Here is why, you should not expect Kike to be resigned. I really like Kike and I feel that he played the same role as Taylor did for the same period. Although Taylor had a great 2017, and a good 2020, that were both better than Kike, one cannot argue that Kike has been just as fruitful as Taylor in the same span and overall in his career in a similar role as utility. Career WAR for Taylor is 12.3 and Kike’s is 10.6. Kike has hit 71 HRs, to Taylor’s 59. Taylor’s career OPS is .779 to Kike’s .738. Taylor’s career average is .263 to Kike’s .240. Taylor OBP career .335 to Kike’s .313. The numbers dictate that Taylor has slightly higher numbers across the board.
The argument I make here is that Kike has also been a big piece to the Dodgers’ success. At one point second base belonged to Kike but he struggled on offense as an everyday player and that seemed to end as soon as it started. The problem for the Dodgers is that Kike might cost them a bit more than what they are willing to spend. His 2020 salary was 5.9 Million. It is easy to see that he will ask at least for an average of 7 million per year and will want a multiple year contract. Perhaps 21 Million for 3 years? I am sure he will want 4 or 5, but given the uncertainty of live baseball in 2021, 2 or 3 years might be reasonable. Do the Dodgers lock him in at 3? How about 2 years? Or do they see what Lux has in store for them and save that 21 Million. It seems that this is the more likely solution for them because after all what is the rush? They just won a championship. If Lux is given the chance, and he performs, the Dodgers hit pay dirt and strike gold with Lux. If he does not perform, they can trade for a second baseman, or a first baseman and move Muncy to 2B. It might be on their radar to move Pollack to center, Bellinger to first base and Muncy to second base as a backup plan. Or they can give second base to Taylor if the Dodgers decide on Rios to third base. I just do not see how they spend 20 Million on Kike because they have so many options that will cost them less.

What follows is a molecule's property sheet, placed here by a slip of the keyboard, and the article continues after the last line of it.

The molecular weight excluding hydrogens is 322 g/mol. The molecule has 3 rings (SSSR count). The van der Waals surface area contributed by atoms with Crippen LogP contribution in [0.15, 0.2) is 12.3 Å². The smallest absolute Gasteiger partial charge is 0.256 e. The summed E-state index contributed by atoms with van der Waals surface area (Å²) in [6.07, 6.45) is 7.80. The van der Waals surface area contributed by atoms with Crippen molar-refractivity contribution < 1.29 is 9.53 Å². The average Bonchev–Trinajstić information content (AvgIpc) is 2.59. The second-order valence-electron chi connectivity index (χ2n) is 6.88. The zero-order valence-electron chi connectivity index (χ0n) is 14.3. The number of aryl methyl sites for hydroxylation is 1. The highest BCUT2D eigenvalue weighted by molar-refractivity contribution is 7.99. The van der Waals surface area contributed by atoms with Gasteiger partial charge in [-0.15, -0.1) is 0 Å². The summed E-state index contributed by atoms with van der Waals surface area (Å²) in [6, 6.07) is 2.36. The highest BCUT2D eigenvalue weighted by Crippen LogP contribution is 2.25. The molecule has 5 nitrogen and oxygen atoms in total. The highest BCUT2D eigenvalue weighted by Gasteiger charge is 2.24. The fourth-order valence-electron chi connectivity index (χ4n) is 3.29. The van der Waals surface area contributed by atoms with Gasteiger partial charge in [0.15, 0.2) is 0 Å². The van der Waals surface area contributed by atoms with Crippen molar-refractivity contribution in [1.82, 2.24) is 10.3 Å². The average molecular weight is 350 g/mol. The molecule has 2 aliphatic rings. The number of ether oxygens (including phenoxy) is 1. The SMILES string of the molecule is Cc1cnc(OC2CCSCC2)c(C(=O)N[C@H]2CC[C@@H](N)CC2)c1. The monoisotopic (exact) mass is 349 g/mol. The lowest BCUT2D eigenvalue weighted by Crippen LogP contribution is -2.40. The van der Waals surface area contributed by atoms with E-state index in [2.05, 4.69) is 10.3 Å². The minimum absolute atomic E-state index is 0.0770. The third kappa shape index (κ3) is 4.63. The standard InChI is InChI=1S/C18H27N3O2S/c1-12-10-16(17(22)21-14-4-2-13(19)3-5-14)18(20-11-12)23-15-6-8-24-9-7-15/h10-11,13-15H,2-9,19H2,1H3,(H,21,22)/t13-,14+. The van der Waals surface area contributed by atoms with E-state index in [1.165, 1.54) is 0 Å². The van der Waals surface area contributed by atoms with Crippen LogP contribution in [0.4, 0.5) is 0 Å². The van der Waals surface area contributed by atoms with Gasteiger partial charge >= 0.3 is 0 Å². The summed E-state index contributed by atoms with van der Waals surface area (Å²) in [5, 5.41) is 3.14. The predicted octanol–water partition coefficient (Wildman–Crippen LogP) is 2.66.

To conclude, a Taylor extension ensures a big piece to the team’s puzzle, and ensures a solid player going forward. It makes more sense to do it this year and not next and if it can be done it would be a win-win for both parties. With Taylor, you have an everyday third baseman if you wanted to go that way. Or given that the Dodgers like to use the righty/lefty match-up, they can play Rios at third base when a righty pitches. Same can be done, if they went with Taylor at 2B. 2B can be a rotational position for him and Lux. That is why Taylor is such an important piece and why they should lock him through the 2024 season.